‘Inoteca (98 Rivington Street, 212-614-0473) needs wine drinkers.
Open since 2004, the restaurant started last night’s service with 1,300 bottles in total, each one of which needs to be drained to dregs before Sunday morning at 4 a.m. when the doors will close for good. “We’re hoping to get through it,” co-owner Ethan Richardson says. “We’re opening some crazy stuff by the glass that you’ll never see.”
And much of it is being offered at a steal: ‘Inoteca tweeted a picture of a trio of La Casa wine bottles with the caption, “The Barolo sure went fast! Moving on to ’97 Caparzo Brunello. $35 a glass.” The restaurant will continue to publicize deals on its rarest and priciest wines on social media, and the discounts will deepen in the coming days.
Social media is also how the eatery announced its plans for closing: “After nearly 11 years, we at ‘inoteca have decided to return the space to our landlord,” reads the press release posted on Facebook.
“Obviously life marches on, although it’s sad to go for sure,” says Richardson. “But we’re trying to make this as much fun as possible. It’s bittersweet, but hopefully we’ll see all our old friends this week.”
The closure’s the fourth in a row for chef and restaurateur Jason Denton, who reportedly declared bankruptcy in 2013. Counted among the shutters are ‘ino (West Village), ‘inoteca Liquori Bar (Gramercy), and Betto (Williamsburg), which all closed in 2013. Surviving ventures include Corsino Cantina, a similar corner restaurant in the West Village; Indie Food & Wine, a café inside the Film Society of Lincoln Center; and a full-service catering company, Denton & Co.
It seems, though, that Denton has also parted ways with Corsino: When the Corsino reservationist was asked if Denton was available to comment, he replied: “Jason Denton’s no longer related to the restaurant.” Indie Food & Wine, however, took a message for him.
‘Inoteca opened in the summer of 2004 with a simple formula: The door was open late, the wine list was long, and the menu of shareable Italian small plates was (relatively) inexpensive. That’s what made the trattoria an early favorite among WD-50 waitstaff and others in the business even as the surrounds grew increasingly slick. (And in honor of its long history with back-of-house and front-of-house staffers, the restaurant’s chopping an additional 10 percent off of the bills of industry professionals this week.)
Before Denton’s restaurant landed the lease, the corner was featured on the cover of the Beastie Boys’ 1989 album Paul’s Boutique. Ethan Wolff, a Brooklyn-based writer who lived in the building next door from 1997 to 2011, says that prior to ‘inoteca, there were a string of failed bars and an excellent Mexican restaurant. “The Lower East Side was not quite ready to support anything that was next-level,” he says. “Then ‘inoteca came in, and they had finally hit the right timing for that corner. You could always go and get an interesting bottle of wine that you didn’t know about and good food to go with it…’Inoteca felt like a compromise. It was a West Village direction, but it wasn’t one that interfered with the Lower East Side in the way that Spitzer’s or Steve Madden did. Now there are so many places like it.”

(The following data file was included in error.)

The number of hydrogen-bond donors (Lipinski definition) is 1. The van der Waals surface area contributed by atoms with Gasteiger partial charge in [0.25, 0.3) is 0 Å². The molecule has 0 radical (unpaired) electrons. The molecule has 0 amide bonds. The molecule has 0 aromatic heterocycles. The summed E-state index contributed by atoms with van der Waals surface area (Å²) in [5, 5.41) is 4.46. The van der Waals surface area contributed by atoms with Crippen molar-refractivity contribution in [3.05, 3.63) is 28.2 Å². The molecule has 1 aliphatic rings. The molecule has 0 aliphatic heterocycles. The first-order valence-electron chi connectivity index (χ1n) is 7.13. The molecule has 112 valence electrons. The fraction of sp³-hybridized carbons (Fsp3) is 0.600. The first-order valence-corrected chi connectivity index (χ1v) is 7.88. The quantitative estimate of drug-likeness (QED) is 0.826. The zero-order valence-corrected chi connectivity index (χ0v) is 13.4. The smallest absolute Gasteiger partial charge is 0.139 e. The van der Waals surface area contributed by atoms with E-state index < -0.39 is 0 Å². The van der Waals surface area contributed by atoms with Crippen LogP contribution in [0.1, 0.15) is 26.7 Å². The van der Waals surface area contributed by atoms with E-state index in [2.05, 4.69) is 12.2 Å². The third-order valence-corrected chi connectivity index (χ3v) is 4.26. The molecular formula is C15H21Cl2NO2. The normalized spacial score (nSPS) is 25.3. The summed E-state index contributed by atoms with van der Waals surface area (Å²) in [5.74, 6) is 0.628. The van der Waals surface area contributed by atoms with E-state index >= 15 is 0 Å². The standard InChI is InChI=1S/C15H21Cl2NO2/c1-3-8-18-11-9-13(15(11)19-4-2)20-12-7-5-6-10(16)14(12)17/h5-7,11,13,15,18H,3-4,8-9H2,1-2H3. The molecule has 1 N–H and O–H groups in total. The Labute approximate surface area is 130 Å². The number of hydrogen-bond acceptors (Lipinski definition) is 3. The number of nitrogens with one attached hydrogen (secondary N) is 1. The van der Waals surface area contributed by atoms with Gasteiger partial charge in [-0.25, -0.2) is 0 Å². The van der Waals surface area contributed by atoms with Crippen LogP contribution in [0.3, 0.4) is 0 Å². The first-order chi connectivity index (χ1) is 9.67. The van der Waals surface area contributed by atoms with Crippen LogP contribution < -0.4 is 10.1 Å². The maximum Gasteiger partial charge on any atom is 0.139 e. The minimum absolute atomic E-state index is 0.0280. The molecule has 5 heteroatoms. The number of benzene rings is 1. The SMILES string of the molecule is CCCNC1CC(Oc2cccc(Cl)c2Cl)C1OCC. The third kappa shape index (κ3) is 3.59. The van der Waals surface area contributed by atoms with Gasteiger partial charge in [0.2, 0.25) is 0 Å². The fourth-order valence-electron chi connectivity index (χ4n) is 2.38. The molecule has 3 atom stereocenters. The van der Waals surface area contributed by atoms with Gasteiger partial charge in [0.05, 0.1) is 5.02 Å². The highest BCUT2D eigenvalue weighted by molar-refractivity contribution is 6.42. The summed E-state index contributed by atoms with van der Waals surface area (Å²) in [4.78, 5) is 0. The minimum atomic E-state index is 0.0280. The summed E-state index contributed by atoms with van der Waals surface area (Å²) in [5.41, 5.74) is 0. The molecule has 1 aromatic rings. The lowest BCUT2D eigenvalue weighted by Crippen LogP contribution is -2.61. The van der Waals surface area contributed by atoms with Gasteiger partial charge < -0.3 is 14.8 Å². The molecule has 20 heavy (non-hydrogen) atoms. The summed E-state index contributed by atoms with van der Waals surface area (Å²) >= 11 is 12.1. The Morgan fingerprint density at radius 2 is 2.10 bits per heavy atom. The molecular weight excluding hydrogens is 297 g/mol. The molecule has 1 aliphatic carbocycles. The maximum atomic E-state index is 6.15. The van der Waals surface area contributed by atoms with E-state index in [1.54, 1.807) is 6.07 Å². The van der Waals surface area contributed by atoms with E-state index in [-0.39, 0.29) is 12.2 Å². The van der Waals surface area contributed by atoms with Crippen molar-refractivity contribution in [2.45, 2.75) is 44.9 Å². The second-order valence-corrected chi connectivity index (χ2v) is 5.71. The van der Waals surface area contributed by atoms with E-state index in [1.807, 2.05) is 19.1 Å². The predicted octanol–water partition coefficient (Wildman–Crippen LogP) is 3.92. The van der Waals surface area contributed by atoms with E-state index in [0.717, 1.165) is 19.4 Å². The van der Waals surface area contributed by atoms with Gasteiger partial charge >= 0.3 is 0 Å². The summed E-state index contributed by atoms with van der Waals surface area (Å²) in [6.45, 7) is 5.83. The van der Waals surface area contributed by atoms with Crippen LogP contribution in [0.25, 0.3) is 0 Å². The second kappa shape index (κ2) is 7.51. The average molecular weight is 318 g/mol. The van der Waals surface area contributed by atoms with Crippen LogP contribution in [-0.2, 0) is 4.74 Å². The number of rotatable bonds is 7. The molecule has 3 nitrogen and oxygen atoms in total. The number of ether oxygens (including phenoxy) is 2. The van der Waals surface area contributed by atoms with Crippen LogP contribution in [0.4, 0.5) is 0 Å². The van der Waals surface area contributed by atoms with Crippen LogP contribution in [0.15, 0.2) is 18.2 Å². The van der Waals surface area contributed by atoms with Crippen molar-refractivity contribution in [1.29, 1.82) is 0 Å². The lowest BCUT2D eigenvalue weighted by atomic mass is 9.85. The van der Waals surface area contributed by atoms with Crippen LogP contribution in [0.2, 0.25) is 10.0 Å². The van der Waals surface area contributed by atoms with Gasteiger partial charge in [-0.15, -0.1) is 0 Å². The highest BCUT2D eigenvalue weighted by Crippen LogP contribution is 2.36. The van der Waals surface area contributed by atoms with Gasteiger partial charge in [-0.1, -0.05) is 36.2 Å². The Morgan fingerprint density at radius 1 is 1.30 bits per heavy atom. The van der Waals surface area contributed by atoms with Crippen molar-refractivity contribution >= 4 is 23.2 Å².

In the early days, Wolff recalls, ‘inoteca had an opera singer perform to entertain diners. “I would be sitting in my room, and I would hear this very deep long operatic song followed by huge applause,” he says. “I thought, if that’s the worst ‘inoteca has as my downstairs neighbor, I can deal with it.”
While the Lower East Side has morphed considerably, things at ‘inoteca have changed very little over the years. Gael Greene wrote in 2005, “…you can count on a cheerful guide to the cellar list, underground prices ($4 to $15), and savory starters (like beets with orange, mint, and hazelnuts.)” That popular beet dish is still on offer today for $12.
Customers have been clogging the phone line with their fond recollections since the Facebook post went up. “It’s been overwhelming,” Richardson says. The co-owner started as a waiter at the restaurant in its first year when he was pursuing a graduate degree in philosophy. He later became the general manager and a partner in 2006. “I got drawn in,” he says, adding that the ownership team is trying to help displaced servers get new jobs. “They’ve been very good to us,” he says. “We feel bad.”